by Stephanie Koehler
Stephanie Koehler is a journalist and photographer residing in California. She also is an advocate for the Rape Crisis Center. The vision of “Female Perspectives on Ending Sexual Violence” is to unite women all over the world to document the pain they suffer as a result of sexual violence and the healing approach they take to grow from victim to survivor. Each installment includes a photo essay of a female survivor and is a platform to tell her story. Stephanie’s vision is to grow this project into an international sexual assault awareness campaign.
When she was in third grade, Alex’s stepfather asked her whether she knew what the word ‘rapist’ meant. One would think that this is not exactly a term a 9-year-old could fully comprehend. Yet, since elementary school, she witnessed domestic violence toward her mother, and starting at the age of seven her stepfather often came to her room at night and sexually molested her. Over those years Alex also had to endure emotional abuse.
At age 17, before she went off to college, Alex’s mother divorced her stepfather. Now 20, Alex has taken remarkable steps to heal and distance herself from the abuse. She moved to another state when she started college and has since been very involved in various non-profits and humanitarian organizations. She started volunteering at a crisis center in 2009 where her work is empowering to her and she sees that she is empowering other women by helping them. Through her experience she feels “connected with them (sexual violence survivors) and can understand them better than someone without similar experiences.” She explains: “I can sense when someone experiences struggle or doesn’t feel well.”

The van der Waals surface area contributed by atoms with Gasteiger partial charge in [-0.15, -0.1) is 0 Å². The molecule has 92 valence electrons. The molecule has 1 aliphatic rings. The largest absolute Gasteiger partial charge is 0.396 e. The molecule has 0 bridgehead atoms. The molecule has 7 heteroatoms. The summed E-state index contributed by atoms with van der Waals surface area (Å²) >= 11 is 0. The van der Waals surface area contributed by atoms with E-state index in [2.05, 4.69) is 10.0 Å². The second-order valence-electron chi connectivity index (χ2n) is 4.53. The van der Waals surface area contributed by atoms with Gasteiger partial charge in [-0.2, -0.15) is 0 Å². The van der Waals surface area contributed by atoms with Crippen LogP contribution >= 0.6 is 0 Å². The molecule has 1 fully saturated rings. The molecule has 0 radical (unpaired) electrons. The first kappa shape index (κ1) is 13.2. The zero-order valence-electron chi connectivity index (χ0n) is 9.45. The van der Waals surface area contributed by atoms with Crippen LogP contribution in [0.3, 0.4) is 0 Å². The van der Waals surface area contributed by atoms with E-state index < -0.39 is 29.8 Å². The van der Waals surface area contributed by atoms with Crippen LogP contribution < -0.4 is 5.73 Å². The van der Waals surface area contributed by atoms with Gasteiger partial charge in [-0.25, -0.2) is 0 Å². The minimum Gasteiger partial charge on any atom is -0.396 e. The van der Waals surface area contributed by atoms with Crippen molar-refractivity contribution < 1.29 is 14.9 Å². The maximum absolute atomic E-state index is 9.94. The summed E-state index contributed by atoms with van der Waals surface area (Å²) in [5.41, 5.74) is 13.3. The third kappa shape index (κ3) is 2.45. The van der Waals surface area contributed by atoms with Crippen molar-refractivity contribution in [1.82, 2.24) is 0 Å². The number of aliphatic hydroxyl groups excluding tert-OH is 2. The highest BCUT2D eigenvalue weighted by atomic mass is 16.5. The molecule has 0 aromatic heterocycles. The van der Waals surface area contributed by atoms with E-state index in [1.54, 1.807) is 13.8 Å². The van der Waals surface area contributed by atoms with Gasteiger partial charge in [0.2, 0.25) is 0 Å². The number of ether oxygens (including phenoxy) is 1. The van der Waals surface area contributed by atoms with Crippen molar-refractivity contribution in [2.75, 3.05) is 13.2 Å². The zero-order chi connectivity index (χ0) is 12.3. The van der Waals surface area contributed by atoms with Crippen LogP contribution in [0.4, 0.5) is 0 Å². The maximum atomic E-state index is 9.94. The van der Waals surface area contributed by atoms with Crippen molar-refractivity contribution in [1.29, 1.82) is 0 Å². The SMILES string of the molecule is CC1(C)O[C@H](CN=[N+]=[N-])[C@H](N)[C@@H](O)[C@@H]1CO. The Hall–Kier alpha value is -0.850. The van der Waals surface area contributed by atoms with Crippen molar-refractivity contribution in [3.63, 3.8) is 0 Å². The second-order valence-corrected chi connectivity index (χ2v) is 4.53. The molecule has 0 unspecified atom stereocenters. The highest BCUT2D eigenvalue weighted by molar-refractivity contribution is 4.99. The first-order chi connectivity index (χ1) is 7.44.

Part of the Female Perspectives of Ending Sexual Violence project is to show the effects sexual violence has on the survivors, their loved ones, and the communities at large. When asked what effects sexual violence had on her life, Alex’s statement was bold and reflects what many survivors feel. She states: “My body is not a home!” Alex’s sensitivity and awareness of her body and body image has increased and she describes physical symptoms such as tickling in her arms and pain in her joints.
Sexual violence runs in Alex’s family. Both her mother and grandmother endured it, and Alex has been in several unhealthy relationships where her boundaries were not respected. She says: “I have a difficult time to keep my boundaries clear.” The awareness and knowledge that she may have carried one relationship too long is a step in the right direction. Hopefully it will enable her to claim her rights and disengage from people that are not good for her sooner. It is, however, a learning process. Part of Alex’s healing process is to learn how to fully embrace her own body, and this takes time as healing mostly happens in stages.